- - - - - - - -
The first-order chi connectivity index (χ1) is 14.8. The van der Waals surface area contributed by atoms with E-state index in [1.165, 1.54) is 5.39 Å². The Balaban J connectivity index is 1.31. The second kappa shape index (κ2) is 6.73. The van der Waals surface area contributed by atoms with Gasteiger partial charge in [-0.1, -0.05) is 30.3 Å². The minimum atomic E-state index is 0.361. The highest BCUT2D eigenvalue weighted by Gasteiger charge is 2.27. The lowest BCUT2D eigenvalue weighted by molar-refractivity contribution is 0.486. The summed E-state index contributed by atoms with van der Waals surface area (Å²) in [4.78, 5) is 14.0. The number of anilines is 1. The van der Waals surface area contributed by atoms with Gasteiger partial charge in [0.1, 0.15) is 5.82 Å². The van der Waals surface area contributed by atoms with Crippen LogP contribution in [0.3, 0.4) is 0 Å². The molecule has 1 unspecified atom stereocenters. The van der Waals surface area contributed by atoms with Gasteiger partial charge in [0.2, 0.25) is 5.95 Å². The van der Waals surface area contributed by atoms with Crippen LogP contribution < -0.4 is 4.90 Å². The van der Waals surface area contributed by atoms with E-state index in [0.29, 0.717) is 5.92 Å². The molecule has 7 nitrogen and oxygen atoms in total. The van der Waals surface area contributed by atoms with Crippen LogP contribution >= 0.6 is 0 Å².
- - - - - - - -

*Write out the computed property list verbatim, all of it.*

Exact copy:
The first-order chi connectivity index (χ1) is 14.8. The van der Waals surface area contributed by atoms with E-state index in [1.165, 1.54) is 5.39 Å². The Balaban J connectivity index is 1.31. The second kappa shape index (κ2) is 6.73. The van der Waals surface area contributed by atoms with Gasteiger partial charge in [-0.1, -0.05) is 30.3 Å². The minimum atomic E-state index is 0.361. The highest BCUT2D eigenvalue weighted by Gasteiger charge is 2.27. The lowest BCUT2D eigenvalue weighted by molar-refractivity contribution is 0.486. The summed E-state index contributed by atoms with van der Waals surface area (Å²) in [4.78, 5) is 14.0. The number of anilines is 1. The van der Waals surface area contributed by atoms with Gasteiger partial charge in [0.1, 0.15) is 5.82 Å². The van der Waals surface area contributed by atoms with Crippen LogP contribution in [0.3, 0.4) is 0 Å². The molecule has 1 unspecified atom stereocenters. The van der Waals surface area contributed by atoms with Gasteiger partial charge in [0.2, 0.25) is 5.95 Å². The van der Waals surface area contributed by atoms with Crippen LogP contribution < -0.4 is 4.90 Å². The van der Waals surface area contributed by atoms with E-state index in [0.29, 0.717) is 5.92 Å². The molecule has 7 nitrogen and oxygen atoms in total. The van der Waals surface area contributed by atoms with Crippen LogP contribution >= 0.6 is 0 Å².